Participatory Framework for Urban Pluvial Flood Modeling in the Digital Twin Era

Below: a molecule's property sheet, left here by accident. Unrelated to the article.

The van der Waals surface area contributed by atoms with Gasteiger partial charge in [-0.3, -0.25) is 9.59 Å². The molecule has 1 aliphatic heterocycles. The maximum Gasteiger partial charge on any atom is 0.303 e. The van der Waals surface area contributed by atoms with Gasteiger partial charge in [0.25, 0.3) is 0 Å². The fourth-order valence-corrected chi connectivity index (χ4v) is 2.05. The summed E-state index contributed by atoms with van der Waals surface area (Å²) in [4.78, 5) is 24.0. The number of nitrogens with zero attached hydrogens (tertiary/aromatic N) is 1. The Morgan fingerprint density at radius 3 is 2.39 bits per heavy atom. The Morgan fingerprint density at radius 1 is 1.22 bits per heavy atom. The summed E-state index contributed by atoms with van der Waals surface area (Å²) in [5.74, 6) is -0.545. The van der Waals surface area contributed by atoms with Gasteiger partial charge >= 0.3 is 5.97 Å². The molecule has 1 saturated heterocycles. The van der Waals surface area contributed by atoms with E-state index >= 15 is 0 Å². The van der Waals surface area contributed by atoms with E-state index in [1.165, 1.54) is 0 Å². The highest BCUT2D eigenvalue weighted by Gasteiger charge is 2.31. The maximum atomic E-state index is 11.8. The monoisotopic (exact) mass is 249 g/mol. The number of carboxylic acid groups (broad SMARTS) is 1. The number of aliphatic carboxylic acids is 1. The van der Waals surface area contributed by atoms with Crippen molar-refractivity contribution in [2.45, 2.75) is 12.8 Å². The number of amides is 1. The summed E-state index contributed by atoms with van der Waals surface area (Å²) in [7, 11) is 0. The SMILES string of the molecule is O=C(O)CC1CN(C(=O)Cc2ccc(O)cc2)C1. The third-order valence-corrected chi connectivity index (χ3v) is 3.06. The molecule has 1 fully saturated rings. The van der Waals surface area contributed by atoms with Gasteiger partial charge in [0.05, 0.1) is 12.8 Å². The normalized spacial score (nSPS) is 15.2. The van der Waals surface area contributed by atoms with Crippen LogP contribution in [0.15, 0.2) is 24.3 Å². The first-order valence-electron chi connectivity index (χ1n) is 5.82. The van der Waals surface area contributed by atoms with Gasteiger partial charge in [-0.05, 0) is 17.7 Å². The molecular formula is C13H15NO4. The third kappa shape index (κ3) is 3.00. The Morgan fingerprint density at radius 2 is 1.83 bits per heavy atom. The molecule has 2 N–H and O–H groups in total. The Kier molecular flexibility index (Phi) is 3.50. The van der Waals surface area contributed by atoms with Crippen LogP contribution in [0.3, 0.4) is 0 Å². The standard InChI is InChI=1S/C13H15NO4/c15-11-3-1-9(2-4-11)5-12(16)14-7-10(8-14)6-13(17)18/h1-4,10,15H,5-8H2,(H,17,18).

The recent surge in digital twin technology, which creates virtual replicas of real-world processes, offers an interactive testbed for understanding and predicting environmental changes. Globally, as urban areas face increasing extreme heavy rainfalls and the resulting pluvial floods caused by inadequate drainage systems, collaboration between governments and local residents becomes crucial in managing flood risks. This paper proposes a participatory framework for urban pluvial flood modeling, incorporating open source software, virtual reality, minimum viable product, and gamification aspects. This framework engages citizens in every phase of the process, from input data preparation and hydrological model construction to model verification and experiments, leveraging local knowledge and collective action. Using the recurring pluvial flood damages experienced in South Korea's Gangnam region as a case study, this paper showcases the potential of an interactive, web-based crowdsourcing platform to facilitate citizen participation. This framework underscores the proactive role of citizens, not just as mere recipients of disaster information but as key contributors, collaborating with a range of stakeholders in flood modeling and stormwater management. By integrating digital twin technology with community engagement, we can foster informed decision-making and spontaneous participation in the evolving digital era, leading to a disaster-resilient community.